Last week the US Federal Reserve together with the European Central Bank (ECB), the Bank of England (BoE) and the central banks of Canada, Japan and Switzerland took coordinated action to backstop troubled Eurozone banks. The move cuts the cost of emergency dollar loans to banks struggling to get funding such as those in France and Austria. The premium banks pay to borrow dollars overnight from central banks was cut in half to just 0.5%. These so-called dollar swap lines have also been extended by six months to 1 February 2013 and the six central banks also agreed to make other currencies available as needed.
This week the BoE has announced further measures to try to protect Britain’s banks against another credit crunch. The Extended Collateral Term Repo (ECTR) contingency plan unveiled on Tuesday will give lenders access to 30 day sterling loans if the current “exceptional stresses” on global financial markets spread to Britain’s interbank lending market.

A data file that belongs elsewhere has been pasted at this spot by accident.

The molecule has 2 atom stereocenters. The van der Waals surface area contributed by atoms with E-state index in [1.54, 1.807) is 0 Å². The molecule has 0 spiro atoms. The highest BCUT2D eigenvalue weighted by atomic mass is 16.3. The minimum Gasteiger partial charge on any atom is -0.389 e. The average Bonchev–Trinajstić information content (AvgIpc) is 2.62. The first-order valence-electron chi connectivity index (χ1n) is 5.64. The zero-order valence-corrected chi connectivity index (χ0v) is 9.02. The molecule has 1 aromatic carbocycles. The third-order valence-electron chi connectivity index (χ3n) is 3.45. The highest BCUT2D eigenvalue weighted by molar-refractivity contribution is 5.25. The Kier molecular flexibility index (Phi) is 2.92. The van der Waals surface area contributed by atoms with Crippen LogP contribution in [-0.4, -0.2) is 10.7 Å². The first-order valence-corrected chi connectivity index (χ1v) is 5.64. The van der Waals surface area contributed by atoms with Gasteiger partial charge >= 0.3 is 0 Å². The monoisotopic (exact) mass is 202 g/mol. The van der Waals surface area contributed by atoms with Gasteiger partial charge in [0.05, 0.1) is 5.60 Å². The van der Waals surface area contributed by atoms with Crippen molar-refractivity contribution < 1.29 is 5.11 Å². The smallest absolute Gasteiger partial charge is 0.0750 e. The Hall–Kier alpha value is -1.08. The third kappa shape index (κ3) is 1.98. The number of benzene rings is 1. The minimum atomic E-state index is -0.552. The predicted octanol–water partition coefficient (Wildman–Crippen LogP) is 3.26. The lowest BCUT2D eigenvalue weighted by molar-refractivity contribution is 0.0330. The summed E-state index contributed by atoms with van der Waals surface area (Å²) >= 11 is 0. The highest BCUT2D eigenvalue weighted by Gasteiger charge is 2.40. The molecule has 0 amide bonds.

As the charts below show the BoE is right to be worried. Both 1 month and 3 month LIBOR continue to rise.
Charts courtesy of Stockcharts.com
The London Interbank Offered Rate or LIBOR, as it’s known, is the interest rate banks charge each other for short-term loans, and because so many financial institutions track LIBOR, it is the benchmark for finance all around the world. Many commercial loan rates are also tied to LIBOR.
Although LIBOR remains well below the levels reached in 2009, it is the direction that is much more important than the actual nominal level, and the direction is telling as that the economy is under considerable duress. LIBOR essentially measures confidence between banks and therefore it has a tendency to spike when banks are unwilling to lend to one another for fear of not getting paid.